By Trent Rentsch
Here’s a rarity for you… my wife and I never fight. I know, just the fact that she’s married to ME makes that sound like something out of a fairytale, but it’s true. I’ve had friends question it, “Come on, you’re a guy, you probably just don’t notice it!” or, “Sure, you got that bruise from tripping on the cat! Uh huh.” They can say what they want, but the fact is, we just do… NOT… fight. Oh, and I am clumsy...
Not that we don’t disagree on some things (“Ah HA!” friends scream, “A disagreement… must be some knock-down, drag out fights over THAT!”), but nothing worth fighting over (“Well… why not?”). Honestly, just little things… she hates mushrooms, I hate Brussels sprouts. She is obsessed with true crime stories, I’d rather read blood and guts fantasy. She’s a Gleek, I’m a Trekkie… there are a couple more, but you get the idea. We’re good with our differences and revel in common interests… and, we’re really, truly in love (“Blech! I just threw up a little in my mouth!”).
I suppose both coming from a Radio Creative background, surviving in different trenches in the same war for years (a war she continues to fight daily) gave us some serious common ground to base a great relationship on, but even there, we have our differences. “Can you BELIEVE it?” she said, “They expected me to put a SIREN at the beginning of a spot today! PEOPLE LISTEN IN CARS! It could be distracting! WHERE’S THE CREATIVE RESPONSIBILTY?!”
“Yeah! Uhm… what’s wrong with some, ah, clients?” I asked. I left out the part about the siren I used on an imaging piece earlier that day. She has a point… it is Creatively Irresponsible. In the particular piece I was producing, it was also more than a little funny. So, yes, I hang my head in shame at this moment, while giggling like a 10 year old at a fart in church…
It’s true, in the heat of the Creative moment, I sometimes have let bad judgment get the better of me. For instance…
“Honestly, it was the worst copy writing EVER!” she said.
“Really? One of those?” I replied.
“Yep! They actually had one of the characters saying things like, ‘And did you know that you can get the complete system for half off… but only for a limited time!’ Why not just have an announcer? Horrible Creative!”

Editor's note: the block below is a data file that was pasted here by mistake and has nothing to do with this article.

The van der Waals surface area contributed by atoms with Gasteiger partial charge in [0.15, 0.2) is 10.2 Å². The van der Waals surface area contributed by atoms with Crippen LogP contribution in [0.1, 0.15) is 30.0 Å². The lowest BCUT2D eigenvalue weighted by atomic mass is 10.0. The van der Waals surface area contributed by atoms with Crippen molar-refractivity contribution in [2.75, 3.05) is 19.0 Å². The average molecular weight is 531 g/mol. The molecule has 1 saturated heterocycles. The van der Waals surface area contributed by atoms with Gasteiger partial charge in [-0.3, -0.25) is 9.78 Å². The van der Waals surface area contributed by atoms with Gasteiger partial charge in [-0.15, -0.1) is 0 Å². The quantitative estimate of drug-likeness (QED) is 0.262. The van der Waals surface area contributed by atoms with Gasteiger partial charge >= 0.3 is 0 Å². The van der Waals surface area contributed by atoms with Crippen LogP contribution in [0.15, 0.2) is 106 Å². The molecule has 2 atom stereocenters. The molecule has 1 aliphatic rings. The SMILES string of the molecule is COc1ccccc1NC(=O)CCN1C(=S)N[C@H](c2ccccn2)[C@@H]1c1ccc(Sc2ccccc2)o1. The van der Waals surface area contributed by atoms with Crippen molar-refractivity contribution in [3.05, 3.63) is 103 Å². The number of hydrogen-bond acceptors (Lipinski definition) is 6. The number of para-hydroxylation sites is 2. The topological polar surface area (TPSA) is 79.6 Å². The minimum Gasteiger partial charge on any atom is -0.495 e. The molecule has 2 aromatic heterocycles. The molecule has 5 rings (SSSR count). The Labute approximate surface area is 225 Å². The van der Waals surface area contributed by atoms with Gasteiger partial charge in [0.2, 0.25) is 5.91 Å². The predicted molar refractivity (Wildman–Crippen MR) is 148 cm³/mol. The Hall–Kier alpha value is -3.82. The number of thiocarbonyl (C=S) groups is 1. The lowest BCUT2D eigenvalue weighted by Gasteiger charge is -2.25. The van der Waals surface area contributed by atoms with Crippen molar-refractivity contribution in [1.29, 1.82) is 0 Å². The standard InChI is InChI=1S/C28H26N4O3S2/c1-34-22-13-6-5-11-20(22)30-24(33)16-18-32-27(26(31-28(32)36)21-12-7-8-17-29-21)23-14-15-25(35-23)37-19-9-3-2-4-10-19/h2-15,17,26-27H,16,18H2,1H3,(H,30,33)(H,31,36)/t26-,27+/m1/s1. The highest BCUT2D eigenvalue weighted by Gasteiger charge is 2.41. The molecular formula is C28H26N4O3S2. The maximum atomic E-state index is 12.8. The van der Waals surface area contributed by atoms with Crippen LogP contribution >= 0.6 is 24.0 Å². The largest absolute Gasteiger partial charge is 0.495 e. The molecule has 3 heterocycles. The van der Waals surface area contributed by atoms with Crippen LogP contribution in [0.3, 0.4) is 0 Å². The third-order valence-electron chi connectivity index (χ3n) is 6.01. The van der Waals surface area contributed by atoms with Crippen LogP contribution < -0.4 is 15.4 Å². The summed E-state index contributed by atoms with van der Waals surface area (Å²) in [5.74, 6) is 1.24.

“Wow, yes, that, ah, is, uhm, the most horrible thing I’ve done, er, heard in a while,” I stammered… knowing full well that I had written something similar not a week before. Now, to be fair, mine was written as a send up of all the spots that do that… the words really went to an absurd extreme, and the listener would certainly realize that it was a joke… right?
It is interesting that we all have standards, and common, if unwritten, “rules” for Creative, yet we all interpret them differently. My wife is a very smart person, who does everything she can to be the advocate of great, effective, responsible Creative on the stations she works for. I also do my best to make it good AND right, but unlike my bride, I’ve been known to fall off the wagon.
I won’t disagree that we’re all part of society, and our Creative should reflect social responsibility, or at the very least be grammatically correct. Then again, maybe it’s because I’m a guy, but sometimes I can’t help breaking the rules.
Yes, I admit it… I can be a heartless, irresponsible Creative jerk for the sake of a joke. I’ve committed nearly every politically incorrect gag in spots and promos over the years, my characters have butchered the English language (oh, AND had names), and have used nearly every screaming sound effect at the opening of a piece to grab attention (and yes, that includes screaming). I’ve ignored the rules of responsible Creating over and over, simply to grab attention… and odds are, I’ll do it again.
Does this mean that I disagree with the way my wife conducts her Creative business? (“YES! FIGHT! FIGHT!”) Nope (“Awwww!”). What it means is that she keeps a tidy house… her station has always been family friendly, and she works hard to keep it that way. I admire that, and I’ve learned a lot about Creative responsibility from her over the years. Still, she has her way, and I have mine, and sometimes I have to make a mess of things… get a little crazy and break the rules to push my Creative further than she (or her management) would allow. I only do it for the clients who appreciate such things, and play nice for the others, and it all seems to balance out.
I’ve learned that a good business relationship is like a good marriage… if both parties understand each other and provide what’s really important, it’s all good.